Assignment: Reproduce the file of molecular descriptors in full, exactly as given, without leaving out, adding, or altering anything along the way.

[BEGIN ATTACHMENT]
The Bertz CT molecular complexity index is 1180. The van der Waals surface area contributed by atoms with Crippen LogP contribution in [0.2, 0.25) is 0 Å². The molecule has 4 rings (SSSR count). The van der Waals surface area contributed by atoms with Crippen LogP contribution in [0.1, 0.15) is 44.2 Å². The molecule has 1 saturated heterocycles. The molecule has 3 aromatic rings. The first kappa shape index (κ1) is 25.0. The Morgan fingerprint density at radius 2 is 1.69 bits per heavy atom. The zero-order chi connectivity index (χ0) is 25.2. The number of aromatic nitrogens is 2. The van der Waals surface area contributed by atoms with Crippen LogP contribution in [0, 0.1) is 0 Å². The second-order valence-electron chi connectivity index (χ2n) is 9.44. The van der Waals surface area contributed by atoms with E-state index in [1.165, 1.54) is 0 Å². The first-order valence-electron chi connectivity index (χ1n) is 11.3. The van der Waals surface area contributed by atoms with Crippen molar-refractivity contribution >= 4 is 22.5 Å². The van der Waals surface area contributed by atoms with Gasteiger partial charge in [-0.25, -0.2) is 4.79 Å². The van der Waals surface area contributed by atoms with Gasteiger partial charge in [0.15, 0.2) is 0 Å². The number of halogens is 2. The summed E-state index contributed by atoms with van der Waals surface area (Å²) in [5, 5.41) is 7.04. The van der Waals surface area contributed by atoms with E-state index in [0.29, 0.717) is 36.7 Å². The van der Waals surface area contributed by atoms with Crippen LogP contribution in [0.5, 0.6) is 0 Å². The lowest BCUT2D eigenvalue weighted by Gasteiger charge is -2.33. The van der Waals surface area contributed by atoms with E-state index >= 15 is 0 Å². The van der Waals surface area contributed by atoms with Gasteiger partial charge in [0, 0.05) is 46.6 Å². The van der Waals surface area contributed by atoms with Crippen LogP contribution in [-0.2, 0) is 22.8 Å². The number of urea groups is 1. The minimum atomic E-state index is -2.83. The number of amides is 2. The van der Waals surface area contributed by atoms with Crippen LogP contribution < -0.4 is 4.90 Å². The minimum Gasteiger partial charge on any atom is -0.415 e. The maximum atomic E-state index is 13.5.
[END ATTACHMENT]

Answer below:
The Bertz CT molecular complexity index is 1180. The van der Waals surface area contributed by atoms with Crippen LogP contribution in [0.2, 0.25) is 0 Å². The molecule has 4 rings (SSSR count). The van der Waals surface area contributed by atoms with Crippen LogP contribution in [0.1, 0.15) is 44.2 Å². The molecule has 1 saturated heterocycles. The molecule has 3 aromatic rings. The first kappa shape index (κ1) is 25.0. The Morgan fingerprint density at radius 2 is 1.69 bits per heavy atom. The zero-order chi connectivity index (χ0) is 25.2. The number of aromatic nitrogens is 2. The van der Waals surface area contributed by atoms with Crippen LogP contribution in [0, 0.1) is 0 Å². The second-order valence-electron chi connectivity index (χ2n) is 9.44. The van der Waals surface area contributed by atoms with E-state index in [1.165, 1.54) is 0 Å². The first-order valence-electron chi connectivity index (χ1n) is 11.3. The van der Waals surface area contributed by atoms with Crippen molar-refractivity contribution >= 4 is 22.5 Å². The van der Waals surface area contributed by atoms with Gasteiger partial charge in [-0.25, -0.2) is 4.79 Å². The van der Waals surface area contributed by atoms with Gasteiger partial charge in [0.15, 0.2) is 0 Å². The number of halogens is 2. The summed E-state index contributed by atoms with van der Waals surface area (Å²) in [5, 5.41) is 7.04. The van der Waals surface area contributed by atoms with E-state index in [0.29, 0.717) is 36.7 Å². The van der Waals surface area contributed by atoms with Crippen LogP contribution in [0.5, 0.6) is 0 Å². The lowest BCUT2D eigenvalue weighted by Gasteiger charge is -2.33. The van der Waals surface area contributed by atoms with E-state index >= 15 is 0 Å². The van der Waals surface area contributed by atoms with Gasteiger partial charge in [0, 0.05) is 46.6 Å². The van der Waals surface area contributed by atoms with Crippen LogP contribution in [-0.2, 0) is 22.8 Å². The number of urea groups is 1. The minimum atomic E-state index is -2.83. The number of amides is 2. The van der Waals surface area contributed by atoms with Crippen LogP contribution < -0.4 is 4.90 Å². The minimum Gasteiger partial charge on any atom is -0.415 e. The maximum atomic E-state index is 13.5.